New York’s attorney general, Eric Schneiderman released a statement on Monday urging the Federal Communication Commission to delay its vote to end net neutrality rules because a large amount of fake comments submitted.
The FCC’s Chairman, Ajit Pai released a statement in late November saying that the Commission will end net neutrality regulations, allowing internet service providers or ISPs to control and charge content to users.
Net neutrality was implemented during the Obama administration to prohibit ISPs from intentionally slowing down or blocking certain sites to users. This also prohibited ISPs from charging extra fees to access more services and features.
The FCC’s decision will allow companies such as Comcast Corporation (NASDAQ: CMCSA), AT&T Inc. (NYSE: T), and Verizon Communications Inc. (NYSE: VZ) to have control over their services with little to no government regulations. Comcast alone provides internet to nearly 110 million in the U.S.
Internet users flocked to online forums to spread awareness and create petitions in order to stop the end of net neutrality.
Schneiderman investigated allegations that over 21 million users who submitted comments are duplicates or stolen information regarding the FCC’s decision. The FCC did not require any identification to be submitted and that multiple comments can be submitted from a single computer.
“In the last few days alone, thousands of Americans and hundreds of New Yorkers have reported that their identities were misused,” said Schneiderman, “It’s vital that the FCC delay the vote until we know what happened,” said Schneiderman.
“This is unacceptable. The integrity of the public record matters. The FCC needs to get to the bottom of this mess. No vote should take place until a responsible investigation is complete,” said FCC Commissioner Jessica Rosenworcel.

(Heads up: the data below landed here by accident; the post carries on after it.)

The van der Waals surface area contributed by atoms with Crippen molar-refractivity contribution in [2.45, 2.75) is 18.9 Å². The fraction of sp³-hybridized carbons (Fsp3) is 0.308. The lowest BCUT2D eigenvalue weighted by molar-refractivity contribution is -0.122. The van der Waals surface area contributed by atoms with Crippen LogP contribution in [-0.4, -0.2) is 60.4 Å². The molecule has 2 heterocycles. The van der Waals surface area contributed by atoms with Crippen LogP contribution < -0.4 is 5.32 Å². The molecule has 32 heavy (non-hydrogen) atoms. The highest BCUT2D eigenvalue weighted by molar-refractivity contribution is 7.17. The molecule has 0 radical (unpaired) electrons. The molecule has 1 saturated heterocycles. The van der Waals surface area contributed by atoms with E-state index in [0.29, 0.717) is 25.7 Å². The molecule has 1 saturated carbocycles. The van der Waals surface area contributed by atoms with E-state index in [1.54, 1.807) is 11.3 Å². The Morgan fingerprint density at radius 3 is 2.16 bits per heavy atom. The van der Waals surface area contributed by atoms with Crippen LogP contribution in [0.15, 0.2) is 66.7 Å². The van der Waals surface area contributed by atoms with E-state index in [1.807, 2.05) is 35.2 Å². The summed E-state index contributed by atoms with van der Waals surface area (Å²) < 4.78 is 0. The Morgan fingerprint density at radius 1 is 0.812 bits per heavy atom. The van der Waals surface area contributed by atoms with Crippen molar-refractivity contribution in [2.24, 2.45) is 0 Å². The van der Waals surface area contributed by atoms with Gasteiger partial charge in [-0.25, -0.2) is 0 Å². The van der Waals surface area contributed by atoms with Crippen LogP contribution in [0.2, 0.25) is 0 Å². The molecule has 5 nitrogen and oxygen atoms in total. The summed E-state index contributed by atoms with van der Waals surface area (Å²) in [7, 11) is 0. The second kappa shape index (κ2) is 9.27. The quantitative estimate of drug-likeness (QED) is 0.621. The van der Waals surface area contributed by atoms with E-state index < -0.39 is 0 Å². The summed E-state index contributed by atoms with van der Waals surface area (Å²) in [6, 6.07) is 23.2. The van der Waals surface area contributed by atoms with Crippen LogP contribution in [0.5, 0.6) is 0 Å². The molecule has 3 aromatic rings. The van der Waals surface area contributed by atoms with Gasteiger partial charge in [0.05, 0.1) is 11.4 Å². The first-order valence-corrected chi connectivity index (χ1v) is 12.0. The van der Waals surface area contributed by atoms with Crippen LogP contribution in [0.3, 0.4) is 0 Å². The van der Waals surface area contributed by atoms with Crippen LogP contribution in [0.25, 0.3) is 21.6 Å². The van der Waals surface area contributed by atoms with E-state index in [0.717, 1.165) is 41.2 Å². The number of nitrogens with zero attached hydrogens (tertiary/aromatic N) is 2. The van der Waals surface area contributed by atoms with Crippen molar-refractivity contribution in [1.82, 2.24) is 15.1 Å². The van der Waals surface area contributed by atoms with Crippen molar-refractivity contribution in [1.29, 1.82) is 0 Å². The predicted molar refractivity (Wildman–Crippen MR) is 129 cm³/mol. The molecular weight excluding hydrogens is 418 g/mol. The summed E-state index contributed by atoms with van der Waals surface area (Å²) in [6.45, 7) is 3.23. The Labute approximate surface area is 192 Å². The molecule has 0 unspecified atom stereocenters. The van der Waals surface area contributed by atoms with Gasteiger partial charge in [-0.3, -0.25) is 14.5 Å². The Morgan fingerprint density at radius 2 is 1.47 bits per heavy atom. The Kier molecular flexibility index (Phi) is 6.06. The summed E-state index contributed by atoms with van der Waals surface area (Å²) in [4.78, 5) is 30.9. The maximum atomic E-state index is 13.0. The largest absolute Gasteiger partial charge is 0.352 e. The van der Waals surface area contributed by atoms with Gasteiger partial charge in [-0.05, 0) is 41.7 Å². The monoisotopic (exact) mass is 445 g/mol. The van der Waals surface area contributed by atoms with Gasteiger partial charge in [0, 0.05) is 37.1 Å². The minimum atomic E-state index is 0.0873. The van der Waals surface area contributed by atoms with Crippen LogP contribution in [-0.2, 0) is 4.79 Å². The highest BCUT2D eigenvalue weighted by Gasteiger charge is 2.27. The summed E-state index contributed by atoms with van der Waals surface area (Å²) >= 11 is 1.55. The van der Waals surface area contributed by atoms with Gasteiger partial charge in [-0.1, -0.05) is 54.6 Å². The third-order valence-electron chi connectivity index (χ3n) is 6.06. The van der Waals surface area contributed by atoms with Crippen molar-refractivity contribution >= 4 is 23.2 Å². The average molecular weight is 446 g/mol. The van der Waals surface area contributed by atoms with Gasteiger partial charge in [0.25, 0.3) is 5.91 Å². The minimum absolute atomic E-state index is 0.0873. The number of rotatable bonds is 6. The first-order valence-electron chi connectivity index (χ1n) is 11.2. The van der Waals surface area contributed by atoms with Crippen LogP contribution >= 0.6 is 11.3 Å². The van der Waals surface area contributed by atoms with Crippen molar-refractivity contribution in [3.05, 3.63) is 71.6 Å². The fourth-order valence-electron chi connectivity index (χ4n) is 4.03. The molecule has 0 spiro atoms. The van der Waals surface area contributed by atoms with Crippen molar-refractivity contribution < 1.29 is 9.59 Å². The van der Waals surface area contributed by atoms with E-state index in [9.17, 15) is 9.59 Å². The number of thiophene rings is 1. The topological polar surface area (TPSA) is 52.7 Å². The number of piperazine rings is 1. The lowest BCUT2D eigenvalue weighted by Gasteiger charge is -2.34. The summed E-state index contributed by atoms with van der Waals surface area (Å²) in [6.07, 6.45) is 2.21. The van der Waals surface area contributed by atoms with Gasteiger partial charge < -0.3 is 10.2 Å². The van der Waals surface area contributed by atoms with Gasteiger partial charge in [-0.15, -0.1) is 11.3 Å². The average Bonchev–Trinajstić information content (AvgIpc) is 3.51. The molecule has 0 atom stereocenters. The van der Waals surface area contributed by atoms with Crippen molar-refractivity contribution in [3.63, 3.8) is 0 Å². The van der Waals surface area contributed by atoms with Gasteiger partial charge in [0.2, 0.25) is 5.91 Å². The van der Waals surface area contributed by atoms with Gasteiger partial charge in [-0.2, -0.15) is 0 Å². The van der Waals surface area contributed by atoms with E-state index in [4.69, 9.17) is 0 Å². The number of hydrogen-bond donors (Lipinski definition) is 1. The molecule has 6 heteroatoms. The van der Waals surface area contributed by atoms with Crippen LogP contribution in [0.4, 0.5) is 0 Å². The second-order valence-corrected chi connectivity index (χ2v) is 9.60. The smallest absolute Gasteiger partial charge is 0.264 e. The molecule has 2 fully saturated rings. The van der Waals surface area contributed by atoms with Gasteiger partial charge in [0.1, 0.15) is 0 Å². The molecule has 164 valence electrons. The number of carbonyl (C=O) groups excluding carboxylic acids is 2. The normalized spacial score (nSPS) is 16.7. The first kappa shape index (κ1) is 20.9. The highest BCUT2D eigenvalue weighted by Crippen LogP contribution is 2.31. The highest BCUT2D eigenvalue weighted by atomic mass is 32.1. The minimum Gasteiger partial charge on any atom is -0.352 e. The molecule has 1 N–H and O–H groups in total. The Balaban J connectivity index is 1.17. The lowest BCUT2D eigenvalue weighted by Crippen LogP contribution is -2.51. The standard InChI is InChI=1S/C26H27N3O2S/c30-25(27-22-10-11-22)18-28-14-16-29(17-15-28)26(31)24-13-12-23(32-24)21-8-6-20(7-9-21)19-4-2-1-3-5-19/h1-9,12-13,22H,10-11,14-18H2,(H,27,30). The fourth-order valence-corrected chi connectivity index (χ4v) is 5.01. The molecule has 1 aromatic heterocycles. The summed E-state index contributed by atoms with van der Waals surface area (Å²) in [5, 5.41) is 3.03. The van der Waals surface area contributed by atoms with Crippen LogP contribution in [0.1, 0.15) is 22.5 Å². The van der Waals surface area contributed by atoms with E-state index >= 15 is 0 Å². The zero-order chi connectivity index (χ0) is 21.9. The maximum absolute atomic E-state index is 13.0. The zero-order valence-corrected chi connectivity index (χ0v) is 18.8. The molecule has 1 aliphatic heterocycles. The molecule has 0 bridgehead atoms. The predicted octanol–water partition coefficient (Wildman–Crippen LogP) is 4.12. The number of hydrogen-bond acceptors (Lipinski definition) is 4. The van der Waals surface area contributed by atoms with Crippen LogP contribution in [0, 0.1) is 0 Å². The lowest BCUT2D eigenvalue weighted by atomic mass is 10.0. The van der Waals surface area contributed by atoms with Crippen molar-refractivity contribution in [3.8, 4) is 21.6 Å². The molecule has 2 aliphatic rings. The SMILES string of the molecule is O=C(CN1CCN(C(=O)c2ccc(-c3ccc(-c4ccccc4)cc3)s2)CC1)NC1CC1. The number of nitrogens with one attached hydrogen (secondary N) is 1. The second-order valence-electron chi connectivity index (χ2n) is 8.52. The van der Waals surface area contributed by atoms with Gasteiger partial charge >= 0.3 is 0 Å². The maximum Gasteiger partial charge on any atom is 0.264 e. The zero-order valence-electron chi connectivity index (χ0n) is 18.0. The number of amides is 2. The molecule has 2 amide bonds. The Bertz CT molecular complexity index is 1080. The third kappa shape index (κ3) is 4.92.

Schneiderman launched a webpage to solve the issue of wrongfully used informations without consent and revealed that over 3,200 had reported that their information was used in just five days after launching the page.
Along with Schneiderman, more than dozens of Democrats petitioned for the FCC to delay the voting pending investigations on the fake comments.
Schneiderman said at a press conference on Monday that the FCC has refused to help to provide records necessary to investigate the fake comments, but has just now stepped in to help.
A spokesperson for FCC Chairman Ajit Pai, said in response to Schneiderman's comments on Monday, "This is an attempt by people who want to keep the Obama Administration's heavy-handed Internet regulations to delay the vote because they realize that their effort to defeat the plan to restore Internet freedom has stalled,” according to CNN.
Many Republicans support the the end of net neutrality saying that it’ll create a stronger economic growth, but many business feel differently about the decision.
Major tech companies such as Facebook, Amazon, Netflix, and Google, whose services heavily revolve around internet access. The giants fear that ISPs will forcefully charge or slow down speed for users to access their sites which can impact the revenue drawn in per user. Small business who also use digital services or digital advertisement say it’ll hinder their growth.
But an FCC spokesperson disregarded the Democrats’ petition to delay the vote, and has told Nextgov that the voting will happen on the original scheduled date of December 14. Republicans control three out of the five seats at the commission, and the vote was expected to pass.